Enlarge / Rep. Mo Brooks, R-Ala., descends the House steps in 2016. (credit: Bill Clark/CQ Roll Call)
Marshall Space Flight Center has a long and storied history when it comes to rocket design and production. It was there that Wernher von Braun and his German compatriots helped NASA design the Saturn line of rockets that took humans into deep space and land on the Moon. There, too, key components of the space shuttle’s rockets were designed.
Now, however, US rockets and engines are much more commonly developed outside of northern Alabama, where the NASA center is located in Huntsville. SpaceX has designed and built its Merlin rocket engines in California, and it is doing the same thing with its more powerful Raptor engines. Blue Origin has designed four engines in the state of Washington. Both companies have tested their rocket engines in Texas.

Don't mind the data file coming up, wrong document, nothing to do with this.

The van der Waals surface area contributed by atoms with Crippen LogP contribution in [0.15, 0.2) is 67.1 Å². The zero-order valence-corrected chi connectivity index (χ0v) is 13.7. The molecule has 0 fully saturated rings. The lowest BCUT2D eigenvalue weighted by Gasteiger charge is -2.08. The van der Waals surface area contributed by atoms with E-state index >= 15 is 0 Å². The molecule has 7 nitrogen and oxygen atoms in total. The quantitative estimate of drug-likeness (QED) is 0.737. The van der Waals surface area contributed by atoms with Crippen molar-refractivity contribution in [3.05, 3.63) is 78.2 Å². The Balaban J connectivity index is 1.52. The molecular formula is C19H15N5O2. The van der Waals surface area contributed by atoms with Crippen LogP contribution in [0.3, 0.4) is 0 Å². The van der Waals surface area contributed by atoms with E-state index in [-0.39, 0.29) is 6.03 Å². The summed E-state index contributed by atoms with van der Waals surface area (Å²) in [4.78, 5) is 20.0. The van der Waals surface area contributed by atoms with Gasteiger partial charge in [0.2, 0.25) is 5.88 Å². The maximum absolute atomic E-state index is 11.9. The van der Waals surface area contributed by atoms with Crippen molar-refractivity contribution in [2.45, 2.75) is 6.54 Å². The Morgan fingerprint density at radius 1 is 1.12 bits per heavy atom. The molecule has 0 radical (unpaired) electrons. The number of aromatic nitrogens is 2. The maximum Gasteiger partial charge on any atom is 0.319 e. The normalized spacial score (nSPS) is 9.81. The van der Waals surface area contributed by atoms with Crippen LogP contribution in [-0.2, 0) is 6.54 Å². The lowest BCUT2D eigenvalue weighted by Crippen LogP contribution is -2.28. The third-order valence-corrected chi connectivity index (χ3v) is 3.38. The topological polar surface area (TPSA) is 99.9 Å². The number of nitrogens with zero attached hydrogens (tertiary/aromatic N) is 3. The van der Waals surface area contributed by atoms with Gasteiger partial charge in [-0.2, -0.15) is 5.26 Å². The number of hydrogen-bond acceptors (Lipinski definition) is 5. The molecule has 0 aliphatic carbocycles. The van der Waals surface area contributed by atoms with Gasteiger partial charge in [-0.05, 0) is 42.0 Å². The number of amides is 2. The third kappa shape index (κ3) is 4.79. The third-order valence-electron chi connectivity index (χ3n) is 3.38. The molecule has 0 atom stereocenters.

Smaller firms, too, such as Virgin Orbit, Vector, Rocket Lab, Relativity Space, Firefly, and a host of other firms have developed innovative new rocket engines and boosters outside the walls of the Marshall Space Flight Center. Certainly, these companies have at time drawn on the NASA center for its expertise, but these efforts have largely been privately financed and independently led.
Source: FS – All – Science – News
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